|Hunt for the bamboo rat|
Author: Salisbury, Graham
Zenji Watanabe, seventeen, is sent from Hawaii to the Philippines to spy on the Japanese during World War II and, after he is captured and tortured, must find a way to survive months of being lost in the jungle behind enemy lines.
|Accelerated Reader Information:|
Interest Level: MG
Reading Level: 4.10
Points: 8.0 Quiz: 171863
|Reading Counts Information:|
Interest Level: 6-8
Reading Level: 4.80
Points: 15.0 Quiz: 68338
Kirkus Reviews (+) (09/01/14)
School Library Journal (09/01/14)
The Bulletin of the Center for Children's Books (00/11/14)
The Hornbook (00/11/14)
Full Text Reviews:
School Library Journal - 09/01/2014 Gr 5 Up—Zenji Watanabe is Nisei, an American with Japanese parents, living in Honolulu on the eve of World War II. As tensions are rising between his parents' homeland and his own, his old ROTC commander offers him secret work away from his home that will utilize his particular language skills. This title is a welcome new angle in historical fiction on the Japanese-American experience during the war, and it is based on a true story. Geared toward middle grade readers, Salisbury is careful not to linger on the more unpleasant and violent aspects of Zenji's time as a POW. Fast-paced and compelling, this title will be enjoyed by voracious and reluctant readers.—L. Lee Butler, Stoughton High School, MA - Copyright 2014 Publishers Weekly, Library Journal and/or School Library Journal used with permission.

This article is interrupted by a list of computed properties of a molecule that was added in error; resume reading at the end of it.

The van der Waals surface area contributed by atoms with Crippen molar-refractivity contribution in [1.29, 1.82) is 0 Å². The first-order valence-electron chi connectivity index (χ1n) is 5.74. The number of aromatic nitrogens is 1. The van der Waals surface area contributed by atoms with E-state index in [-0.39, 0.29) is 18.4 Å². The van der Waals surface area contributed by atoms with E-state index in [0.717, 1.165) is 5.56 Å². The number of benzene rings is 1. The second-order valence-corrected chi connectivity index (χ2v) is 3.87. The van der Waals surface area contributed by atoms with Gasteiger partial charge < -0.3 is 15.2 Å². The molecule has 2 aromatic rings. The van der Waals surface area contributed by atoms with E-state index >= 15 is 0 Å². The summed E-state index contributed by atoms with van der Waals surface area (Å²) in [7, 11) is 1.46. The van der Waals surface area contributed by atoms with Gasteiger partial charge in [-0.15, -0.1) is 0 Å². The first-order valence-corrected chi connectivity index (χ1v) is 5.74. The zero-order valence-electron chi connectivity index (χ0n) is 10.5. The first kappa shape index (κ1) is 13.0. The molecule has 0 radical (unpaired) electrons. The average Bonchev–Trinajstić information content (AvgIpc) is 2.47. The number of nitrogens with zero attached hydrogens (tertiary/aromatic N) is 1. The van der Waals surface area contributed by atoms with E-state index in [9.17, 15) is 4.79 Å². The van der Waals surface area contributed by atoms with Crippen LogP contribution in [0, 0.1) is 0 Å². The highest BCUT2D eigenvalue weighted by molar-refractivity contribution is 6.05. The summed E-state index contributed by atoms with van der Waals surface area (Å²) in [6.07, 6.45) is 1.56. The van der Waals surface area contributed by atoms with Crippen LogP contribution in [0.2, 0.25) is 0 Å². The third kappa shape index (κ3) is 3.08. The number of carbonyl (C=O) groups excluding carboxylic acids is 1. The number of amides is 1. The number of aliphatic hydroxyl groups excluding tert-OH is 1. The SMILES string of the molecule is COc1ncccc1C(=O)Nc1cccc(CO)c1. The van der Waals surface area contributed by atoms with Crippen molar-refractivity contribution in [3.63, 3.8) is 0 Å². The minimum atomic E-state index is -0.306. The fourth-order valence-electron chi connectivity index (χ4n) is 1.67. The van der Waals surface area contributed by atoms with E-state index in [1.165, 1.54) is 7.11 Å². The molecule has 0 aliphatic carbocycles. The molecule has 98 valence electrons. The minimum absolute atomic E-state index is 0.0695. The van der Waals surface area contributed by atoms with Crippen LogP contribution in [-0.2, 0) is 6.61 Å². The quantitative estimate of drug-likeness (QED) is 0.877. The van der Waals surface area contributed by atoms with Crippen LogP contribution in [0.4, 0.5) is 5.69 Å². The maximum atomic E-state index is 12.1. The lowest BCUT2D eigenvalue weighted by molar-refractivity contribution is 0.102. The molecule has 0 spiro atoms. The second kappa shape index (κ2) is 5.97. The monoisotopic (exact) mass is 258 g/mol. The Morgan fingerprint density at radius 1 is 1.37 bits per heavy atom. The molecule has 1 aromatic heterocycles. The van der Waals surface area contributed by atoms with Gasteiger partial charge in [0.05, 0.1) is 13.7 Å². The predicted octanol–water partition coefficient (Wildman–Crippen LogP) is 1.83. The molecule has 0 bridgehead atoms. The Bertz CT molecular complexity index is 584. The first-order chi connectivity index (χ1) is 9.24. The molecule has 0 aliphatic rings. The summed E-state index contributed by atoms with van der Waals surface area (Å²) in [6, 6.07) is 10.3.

Booklist - 09/15/2014 Zenji Watanabe, 17, is a first-generation Japanese-American living in Hawaii. Based on the story of real-life figure Richard Sakakida, this chronicle introduces readers to the life of a young Japanese American just as Japan and America are becoming combatants in WWII. Zenji’s perfect Japanese and English make him a valuable asset, and he is suddenly recruited as a special undercover agent in the U.S. Army Corps of Intelligence Police. Salisbury grew up in Hawaii, and he tells the dangerous tale of Zenji’s four-year mission in sharp detail. Throughout, Zenji proves himself to be thoughtful and, important for his ancient cultural heritage, honorable. Fans of Salisbury’s other titles in the Prisoners of the Empire historical fiction series will relish the suspense that he skillfully develops and resolves. Give this also to readers who enjoy movies like Argo. - Copyright 2014 Booklist.